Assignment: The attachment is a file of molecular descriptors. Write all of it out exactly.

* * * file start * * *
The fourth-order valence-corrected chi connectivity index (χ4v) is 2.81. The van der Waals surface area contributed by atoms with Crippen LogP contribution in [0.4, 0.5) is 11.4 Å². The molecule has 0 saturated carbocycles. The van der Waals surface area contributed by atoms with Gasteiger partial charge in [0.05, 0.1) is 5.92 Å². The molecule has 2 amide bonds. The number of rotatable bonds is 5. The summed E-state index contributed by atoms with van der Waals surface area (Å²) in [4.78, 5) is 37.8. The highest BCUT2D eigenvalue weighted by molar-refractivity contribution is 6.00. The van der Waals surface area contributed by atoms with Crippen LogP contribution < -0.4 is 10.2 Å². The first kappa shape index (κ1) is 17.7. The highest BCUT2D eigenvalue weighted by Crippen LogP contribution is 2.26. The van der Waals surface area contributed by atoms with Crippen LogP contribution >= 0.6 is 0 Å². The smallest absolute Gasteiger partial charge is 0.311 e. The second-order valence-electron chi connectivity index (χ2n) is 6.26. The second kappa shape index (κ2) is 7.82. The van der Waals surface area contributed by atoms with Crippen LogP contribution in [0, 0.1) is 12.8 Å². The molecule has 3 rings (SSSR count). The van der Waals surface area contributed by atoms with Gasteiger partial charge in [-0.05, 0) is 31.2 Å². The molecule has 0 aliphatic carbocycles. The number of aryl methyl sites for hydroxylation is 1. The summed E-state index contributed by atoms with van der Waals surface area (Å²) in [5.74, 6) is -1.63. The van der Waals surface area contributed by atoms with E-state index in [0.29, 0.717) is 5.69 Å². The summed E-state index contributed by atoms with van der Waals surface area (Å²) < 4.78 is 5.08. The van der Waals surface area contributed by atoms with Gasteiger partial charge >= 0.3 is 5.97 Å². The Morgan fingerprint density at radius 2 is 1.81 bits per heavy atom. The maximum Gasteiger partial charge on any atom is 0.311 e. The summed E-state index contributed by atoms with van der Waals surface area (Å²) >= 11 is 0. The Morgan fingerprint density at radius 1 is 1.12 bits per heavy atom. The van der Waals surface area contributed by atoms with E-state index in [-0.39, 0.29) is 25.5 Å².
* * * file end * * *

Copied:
The fourth-order valence-corrected chi connectivity index (χ4v) is 2.81. The van der Waals surface area contributed by atoms with Crippen LogP contribution in [0.4, 0.5) is 11.4 Å². The molecule has 0 saturated carbocycles. The van der Waals surface area contributed by atoms with Gasteiger partial charge in [0.05, 0.1) is 5.92 Å². The molecule has 2 amide bonds. The number of rotatable bonds is 5. The summed E-state index contributed by atoms with van der Waals surface area (Å²) in [4.78, 5) is 37.8. The highest BCUT2D eigenvalue weighted by molar-refractivity contribution is 6.00. The van der Waals surface area contributed by atoms with Crippen LogP contribution < -0.4 is 10.2 Å². The first kappa shape index (κ1) is 17.7. The highest BCUT2D eigenvalue weighted by Crippen LogP contribution is 2.26. The van der Waals surface area contributed by atoms with Crippen LogP contribution >= 0.6 is 0 Å². The smallest absolute Gasteiger partial charge is 0.311 e. The second-order valence-electron chi connectivity index (χ2n) is 6.26. The second kappa shape index (κ2) is 7.82. The van der Waals surface area contributed by atoms with Crippen LogP contribution in [0, 0.1) is 12.8 Å². The molecule has 3 rings (SSSR count). The van der Waals surface area contributed by atoms with Gasteiger partial charge in [-0.05, 0) is 31.2 Å². The molecule has 0 aliphatic carbocycles. The number of aryl methyl sites for hydroxylation is 1. The summed E-state index contributed by atoms with van der Waals surface area (Å²) in [5.74, 6) is -1.63. The van der Waals surface area contributed by atoms with E-state index in [0.29, 0.717) is 5.69 Å². The summed E-state index contributed by atoms with van der Waals surface area (Å²) < 4.78 is 5.08. The van der Waals surface area contributed by atoms with Gasteiger partial charge >= 0.3 is 5.97 Å². The Morgan fingerprint density at radius 2 is 1.81 bits per heavy atom. The maximum Gasteiger partial charge on any atom is 0.311 e. The summed E-state index contributed by atoms with van der Waals surface area (Å²) >= 11 is 0. The Morgan fingerprint density at radius 1 is 1.12 bits per heavy atom. The van der Waals surface area contributed by atoms with E-state index in [-0.39, 0.29) is 25.5 Å².